He is just the perfect A's player, and it is proof that the universe is a cruel and unfair place that the A's were terrible the year they finally got him onto the roster. Redeem yourself, universe. Get Zobrist back and give him a good roster around him.
Plus there's a cool "have your cake and eat it too" aspect of having Zobrist and Sean Manaea on the same team. It's like the Padres having both James Shields and Wil Myers. Except hopefully the 2016 A's aren't like the 2015 Padres in any other capacity. It's still cool though!
Sign Trevor Cahill to a two year, $10 million contract
This seems like a (huge) overpay, but the market is tight for bullpen pitchers. Whatever his actual cost ends up being, Trevor Cahill 2.0 is a worthy target for an A's team that needs an extensive bullpen makeover. In case you weren't following the Cubs' postseason run, Cahill somehow acquired the ability to throw 97 MPH sinkers this year, while retaining his trademark pinpoint command. That's a legitimate weapon out of the bullpen. He's also still 27, somehow. He'll make a good middle reliever, potentially even a setup man.
Sign John Jaso to a 2 year, $10 million contract
Jaso is coming off a 136 wRC+ year, is cheap, and is left-handed – a weakness of the roster. Weirdly enough, the A's are really heavy on right-handed hitters – the complete opposite of 2013 and 2014, although I guess that's what happens when you turn over the entire roster. Jaso gives you a stellar offensive presence at 1B/DH, the type the A's needed after the departure of Brandon Moss. He's obviously not a catcher anymore, but that's okay. The A's need left-handed bats and they need a first basemen. Jaso fills both boxes. Maybe the A's can convince him to shave off his disgusting dreadlocks. It's a win-win!
Sign J.A. Happ to a 3 year, $33 million contract
J.A. Happ is really good now. Who knew? To further prove that the Pirates pitching coaches are using dark magic to reanimate declining pitchers, J.A. Happ put up a 1.85 ERA/2.19 FIP in his time with the Pirates. Maybe those numbers won't hold up long term. That's perfectly reasonable. Even taking out his tenure with the Pirates, Happ is otherwise a perfectly league-average pitcher, dependable and boring.
The A's need a dependable, average pitcher to anchor the rotation. Every pitcher on the upper end of the depth chart got injured in some capacity last year. The downside of a J.A. Happ signing is that the A's get a fine #4 starter who will give at least 150 innings of average ball. The upside is that he made legitimate improvements to his mechanics, and he turns into a Scott Kazmir-style #2 starter.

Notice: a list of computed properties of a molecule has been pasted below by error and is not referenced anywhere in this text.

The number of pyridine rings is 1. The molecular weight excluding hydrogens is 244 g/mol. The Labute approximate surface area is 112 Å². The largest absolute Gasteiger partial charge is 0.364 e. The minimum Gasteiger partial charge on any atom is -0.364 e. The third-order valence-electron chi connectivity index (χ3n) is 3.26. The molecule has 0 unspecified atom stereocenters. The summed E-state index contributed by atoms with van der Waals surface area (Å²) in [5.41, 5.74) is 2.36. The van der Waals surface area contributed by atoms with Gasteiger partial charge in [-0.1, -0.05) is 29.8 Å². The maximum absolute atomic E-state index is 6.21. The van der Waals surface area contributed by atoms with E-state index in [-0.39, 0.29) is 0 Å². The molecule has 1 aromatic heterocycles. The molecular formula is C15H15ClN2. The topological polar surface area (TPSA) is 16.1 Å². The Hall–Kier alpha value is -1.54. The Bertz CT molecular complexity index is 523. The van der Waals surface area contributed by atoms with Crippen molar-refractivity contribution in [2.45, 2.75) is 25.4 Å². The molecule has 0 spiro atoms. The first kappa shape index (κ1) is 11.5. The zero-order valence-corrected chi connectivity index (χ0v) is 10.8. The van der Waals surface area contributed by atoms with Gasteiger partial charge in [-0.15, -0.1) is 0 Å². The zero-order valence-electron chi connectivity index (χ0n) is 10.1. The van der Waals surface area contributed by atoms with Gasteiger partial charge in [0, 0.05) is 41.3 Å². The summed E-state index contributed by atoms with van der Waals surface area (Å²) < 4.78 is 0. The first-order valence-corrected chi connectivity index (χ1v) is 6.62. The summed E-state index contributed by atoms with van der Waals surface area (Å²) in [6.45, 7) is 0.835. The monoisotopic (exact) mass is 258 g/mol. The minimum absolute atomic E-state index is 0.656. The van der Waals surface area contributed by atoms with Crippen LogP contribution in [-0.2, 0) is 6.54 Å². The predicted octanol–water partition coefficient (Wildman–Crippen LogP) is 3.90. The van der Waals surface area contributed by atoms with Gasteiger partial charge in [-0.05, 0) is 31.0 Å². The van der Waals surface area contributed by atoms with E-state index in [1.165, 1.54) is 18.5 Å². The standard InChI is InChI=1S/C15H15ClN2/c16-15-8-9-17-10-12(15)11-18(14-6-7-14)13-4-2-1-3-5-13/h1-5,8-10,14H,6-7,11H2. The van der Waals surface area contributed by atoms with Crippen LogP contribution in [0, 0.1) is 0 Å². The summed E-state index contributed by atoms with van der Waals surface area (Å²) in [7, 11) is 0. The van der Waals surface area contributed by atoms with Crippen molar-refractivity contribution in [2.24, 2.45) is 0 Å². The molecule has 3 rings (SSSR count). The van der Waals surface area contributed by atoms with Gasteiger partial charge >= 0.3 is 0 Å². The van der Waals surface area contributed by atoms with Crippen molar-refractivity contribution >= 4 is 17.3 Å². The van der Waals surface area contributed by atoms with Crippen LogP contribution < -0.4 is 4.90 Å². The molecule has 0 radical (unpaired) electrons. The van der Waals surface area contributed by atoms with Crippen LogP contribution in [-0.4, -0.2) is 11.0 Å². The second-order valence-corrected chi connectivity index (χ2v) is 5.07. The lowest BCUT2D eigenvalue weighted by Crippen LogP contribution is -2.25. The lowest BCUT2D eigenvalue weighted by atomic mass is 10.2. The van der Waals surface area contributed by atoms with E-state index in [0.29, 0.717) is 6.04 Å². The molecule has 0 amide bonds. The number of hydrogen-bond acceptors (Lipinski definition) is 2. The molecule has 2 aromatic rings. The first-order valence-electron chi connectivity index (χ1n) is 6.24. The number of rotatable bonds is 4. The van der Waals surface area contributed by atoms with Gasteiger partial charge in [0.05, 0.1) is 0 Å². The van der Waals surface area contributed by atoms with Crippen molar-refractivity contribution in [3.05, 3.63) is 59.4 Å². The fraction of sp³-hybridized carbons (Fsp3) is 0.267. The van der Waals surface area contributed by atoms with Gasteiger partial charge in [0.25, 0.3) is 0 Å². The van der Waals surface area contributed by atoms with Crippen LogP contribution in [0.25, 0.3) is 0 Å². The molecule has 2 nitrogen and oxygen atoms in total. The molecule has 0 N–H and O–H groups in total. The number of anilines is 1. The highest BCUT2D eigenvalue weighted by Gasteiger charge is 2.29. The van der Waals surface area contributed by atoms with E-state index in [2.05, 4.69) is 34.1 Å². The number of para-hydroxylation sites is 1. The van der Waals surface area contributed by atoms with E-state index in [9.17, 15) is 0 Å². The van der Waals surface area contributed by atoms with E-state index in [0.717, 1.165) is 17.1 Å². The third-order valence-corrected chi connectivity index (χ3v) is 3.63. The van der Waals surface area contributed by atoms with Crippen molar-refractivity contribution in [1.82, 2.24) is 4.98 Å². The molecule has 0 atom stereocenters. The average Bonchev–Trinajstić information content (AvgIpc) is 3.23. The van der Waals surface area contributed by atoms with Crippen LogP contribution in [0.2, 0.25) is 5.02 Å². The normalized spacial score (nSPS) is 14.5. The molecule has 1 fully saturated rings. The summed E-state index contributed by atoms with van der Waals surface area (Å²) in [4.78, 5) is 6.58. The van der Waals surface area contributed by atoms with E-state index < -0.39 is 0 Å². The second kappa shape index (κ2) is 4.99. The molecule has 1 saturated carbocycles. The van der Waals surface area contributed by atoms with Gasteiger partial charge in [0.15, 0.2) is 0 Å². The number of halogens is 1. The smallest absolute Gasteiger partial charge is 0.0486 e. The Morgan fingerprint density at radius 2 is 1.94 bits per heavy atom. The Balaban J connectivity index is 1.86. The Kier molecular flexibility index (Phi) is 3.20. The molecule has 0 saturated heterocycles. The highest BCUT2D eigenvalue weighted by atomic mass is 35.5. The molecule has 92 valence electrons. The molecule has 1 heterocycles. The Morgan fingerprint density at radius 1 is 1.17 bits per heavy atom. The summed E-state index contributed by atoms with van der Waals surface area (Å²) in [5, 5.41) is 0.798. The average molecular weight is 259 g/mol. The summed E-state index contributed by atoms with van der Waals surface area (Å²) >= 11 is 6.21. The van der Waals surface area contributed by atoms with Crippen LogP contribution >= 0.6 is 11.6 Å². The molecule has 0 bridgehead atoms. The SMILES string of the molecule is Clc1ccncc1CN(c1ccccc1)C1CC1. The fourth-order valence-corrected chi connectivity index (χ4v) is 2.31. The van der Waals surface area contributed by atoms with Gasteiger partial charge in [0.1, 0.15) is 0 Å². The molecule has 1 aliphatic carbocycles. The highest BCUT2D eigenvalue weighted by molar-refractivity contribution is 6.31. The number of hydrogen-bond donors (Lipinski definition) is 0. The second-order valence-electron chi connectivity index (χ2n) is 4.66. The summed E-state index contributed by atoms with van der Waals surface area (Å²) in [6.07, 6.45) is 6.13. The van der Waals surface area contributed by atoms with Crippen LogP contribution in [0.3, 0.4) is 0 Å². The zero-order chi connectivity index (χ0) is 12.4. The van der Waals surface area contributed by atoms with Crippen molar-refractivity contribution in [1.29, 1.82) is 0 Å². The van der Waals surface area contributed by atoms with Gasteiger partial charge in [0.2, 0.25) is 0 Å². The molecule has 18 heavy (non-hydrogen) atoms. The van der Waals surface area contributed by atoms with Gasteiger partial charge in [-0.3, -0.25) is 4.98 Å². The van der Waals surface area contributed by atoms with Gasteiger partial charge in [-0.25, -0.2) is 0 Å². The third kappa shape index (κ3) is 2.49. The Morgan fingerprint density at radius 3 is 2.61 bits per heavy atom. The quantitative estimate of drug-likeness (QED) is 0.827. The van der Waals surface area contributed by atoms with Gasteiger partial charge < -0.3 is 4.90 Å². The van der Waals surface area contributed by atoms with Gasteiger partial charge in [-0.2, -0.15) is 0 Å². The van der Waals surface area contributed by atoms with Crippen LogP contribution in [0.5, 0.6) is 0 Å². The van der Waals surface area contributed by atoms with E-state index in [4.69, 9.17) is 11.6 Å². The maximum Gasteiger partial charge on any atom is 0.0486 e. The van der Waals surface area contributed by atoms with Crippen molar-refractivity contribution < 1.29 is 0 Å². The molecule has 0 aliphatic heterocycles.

A Scott Kazmir reunion is another possibility for this slot, but his second half struggles the past two years worry me. I'd prefer J.A. Happ, but there's not a ton of difference between the two. The A's obviously need a veteran starter to anchor the rotation a bit, and there are definitely a few choices in the mid-tier starter market.
Extend Josh Reddick to a 4 year, $50 million contract
Self-explanatory. I would be very surprised if the A's don't at least try to extend the guy, and $50 million seems realistic given his skillset and value. This would kick in next year, so I won't include that in the financials.
Jesse Chavez and Danny Valencia to the Cleveland Indians in exchange for Zach McAllister and Tyler Naquin
First of all, this saves about $8 million, for use in the free agent splurge. McAllister was a marginal starter with potential, and is now a quality setup man. He put up a 2.49 ERA as a reliever last year, backed up by a 3.06 FIP. He struck out 84 batters in 69 nice innings, and if something significant goes wrong with the rotation he can fill in. He's like Chavez, only younger and better.
Tyler Naquin is an intriguing, under-the-radar prospect. The 24 year old is MLB ready after putting up a .349/.419/.468 line in AA and a .263/.353/.430 line in AAA, with 7 HRs and 13 SB between both levels (378 PAs). He's probably a 4th OF - he plays all three positions - but potentially more. I'm really intrigued by him, in a Josh Reddick circa-2011 way. He should probably be stashed in AAA to start the year, but I really think he's a MLB regular in the making.